Don't knock it, because their courses aren't a walk through, even for people who have been doing security for many years, and they update and change their labs around all the time to keep them fresh with the latest attacks. You have to actually hack machines and do stuff that no other tests out there really put you through. These are real machines in their network setup for you to penetrate and break into and you have to deliver the results or you fail.

If you can do what they put you through in their courses, then you should be able to pass just about any other Security cert there is.

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Offsec isn't so much about a cert or adding some letters after your name, its about actual physical penetration to do the tasks you would need in the real world. No text book answers or cram exams will help you pass their tests. There are no multiple choice guesses. You aren't going to read a book and memorize some test questions to pass like you could for a Microsoft or Cisco cert.

Don't knock it, because their courses aren't a walk through, even for people who have been doing security for many years, and they update and change their labs around all the time to keep them fresh with the latest attacks. You have to actually hack machines and do stuff that no other tests out there really put you through. These are real machines in their network setup for you to penetrate and break into and you have to deliver the results or you fail.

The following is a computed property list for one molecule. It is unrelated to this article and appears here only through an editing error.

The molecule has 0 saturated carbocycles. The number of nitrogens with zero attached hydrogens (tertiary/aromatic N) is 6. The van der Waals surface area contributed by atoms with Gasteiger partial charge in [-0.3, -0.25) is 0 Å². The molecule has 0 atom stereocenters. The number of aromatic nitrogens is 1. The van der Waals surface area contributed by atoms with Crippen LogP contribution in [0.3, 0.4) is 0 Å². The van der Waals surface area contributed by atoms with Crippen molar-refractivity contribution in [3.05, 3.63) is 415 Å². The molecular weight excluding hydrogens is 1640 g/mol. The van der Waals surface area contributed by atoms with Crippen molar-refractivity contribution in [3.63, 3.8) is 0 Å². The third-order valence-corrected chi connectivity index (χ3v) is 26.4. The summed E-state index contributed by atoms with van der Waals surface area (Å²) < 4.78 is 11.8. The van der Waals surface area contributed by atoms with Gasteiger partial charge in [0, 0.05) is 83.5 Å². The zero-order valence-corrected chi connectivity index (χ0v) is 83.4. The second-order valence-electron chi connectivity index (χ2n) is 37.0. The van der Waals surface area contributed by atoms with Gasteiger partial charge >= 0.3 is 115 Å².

If you can do what they put you through in their courses, then you should be able to pass just about any other Security cert there is.

I thought so... It's more like "here's how x works. now that you know how x works, go do task y," right? Basically, once you are taught the skill, you have to do an exercise that will use that skill, along with others you have learned already in order to accomplish it. Correct me if I'm wrong.

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I thought so... It's more like "here's how x works. now that you know how x works, go do task y," right? Basically, once you are taught the skill, you have to do an exercise that will use that skill, along with others you have learned already in order to accomplish it. Correct me if I'm wrong.

I really need to get my ass in gear and take the courses myself. Probably help me get a job quicker too.